Nutrients reduce muscle pain, speed recovery after exercise

woman curling weights


Earlier studies found ginger relieved muscle pain as well as non-steroidal  anti- inflammatory drugs (NSAIDs), without side effects. In this pilot study, 20 non-weight-trained men and women took 4 grams of ginger powder per day, or a placebo, five days before an exercise test that would cause muscle damage.

A day after the test, both the placebo and ginger groups were able to lift less maximum  weight in one repetition than during the test. After 48 hours, while there was no effect on pain, the ginger group could lift more weight than placebo. After the third and fourth days, the placebo group was able to lift more weight than the ginger group.

Discussing the findings, doctors said ginger may help athletes who need to compete in events that require frequent repeated maximum effort, but suggest further study to determine the dosage of ginger that will sustain recovery over a longer period.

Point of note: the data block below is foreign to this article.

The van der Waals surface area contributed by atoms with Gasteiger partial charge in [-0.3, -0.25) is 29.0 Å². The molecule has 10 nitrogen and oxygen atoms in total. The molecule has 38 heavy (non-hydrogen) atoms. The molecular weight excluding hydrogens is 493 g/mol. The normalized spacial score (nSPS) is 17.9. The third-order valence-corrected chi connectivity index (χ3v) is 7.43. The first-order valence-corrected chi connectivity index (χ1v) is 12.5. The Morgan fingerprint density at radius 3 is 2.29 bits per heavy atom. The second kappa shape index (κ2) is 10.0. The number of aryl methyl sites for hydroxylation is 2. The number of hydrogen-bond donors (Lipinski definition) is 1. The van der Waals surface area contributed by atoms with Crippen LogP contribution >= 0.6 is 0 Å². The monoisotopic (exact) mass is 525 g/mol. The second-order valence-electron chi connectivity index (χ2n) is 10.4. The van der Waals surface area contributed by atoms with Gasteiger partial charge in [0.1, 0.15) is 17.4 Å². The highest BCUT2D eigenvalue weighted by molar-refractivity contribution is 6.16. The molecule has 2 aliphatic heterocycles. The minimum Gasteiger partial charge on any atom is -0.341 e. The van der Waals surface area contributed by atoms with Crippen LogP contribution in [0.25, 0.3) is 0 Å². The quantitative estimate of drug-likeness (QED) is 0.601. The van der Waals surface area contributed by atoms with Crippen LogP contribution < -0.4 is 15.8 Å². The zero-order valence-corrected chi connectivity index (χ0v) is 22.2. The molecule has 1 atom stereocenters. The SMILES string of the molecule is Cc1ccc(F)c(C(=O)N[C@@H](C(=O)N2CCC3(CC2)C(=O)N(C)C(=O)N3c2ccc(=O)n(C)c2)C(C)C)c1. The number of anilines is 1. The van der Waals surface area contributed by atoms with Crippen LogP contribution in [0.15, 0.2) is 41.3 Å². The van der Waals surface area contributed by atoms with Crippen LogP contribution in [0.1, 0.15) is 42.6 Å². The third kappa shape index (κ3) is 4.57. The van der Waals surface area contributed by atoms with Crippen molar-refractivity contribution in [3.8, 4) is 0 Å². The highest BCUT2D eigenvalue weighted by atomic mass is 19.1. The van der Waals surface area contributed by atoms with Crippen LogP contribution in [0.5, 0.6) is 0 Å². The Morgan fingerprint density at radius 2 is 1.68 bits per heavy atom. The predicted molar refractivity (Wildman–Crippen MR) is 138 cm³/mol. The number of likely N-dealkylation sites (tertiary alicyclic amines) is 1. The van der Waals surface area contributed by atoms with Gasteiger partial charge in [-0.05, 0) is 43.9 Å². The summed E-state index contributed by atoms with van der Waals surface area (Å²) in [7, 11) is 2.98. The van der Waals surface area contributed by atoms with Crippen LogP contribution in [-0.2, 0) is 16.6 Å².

To test the ability of curcumin to reduce muscle pain after exercise, 17 men took a placebo or 2.5 mg of curcumin twice per day, beginning two days before a leg-press exercise and continuing for three days fterward.

One and two days after exercise, the curcumin group reported moderate to large improvements in pain during new exercises, including  single leg squats, gluteal stretches, and squat jumps. The curcumin group also had lower levels of inflammatory factors while these increased for placebo.

Doctors said curcumin may reduce delayed-onset muscle pain and speed recovery after strenuous exercise.

Reference: Phytotherapy Research; 2015, Vol. 29, No. 6, 887-93
Natural Insights for Well Being November 2015

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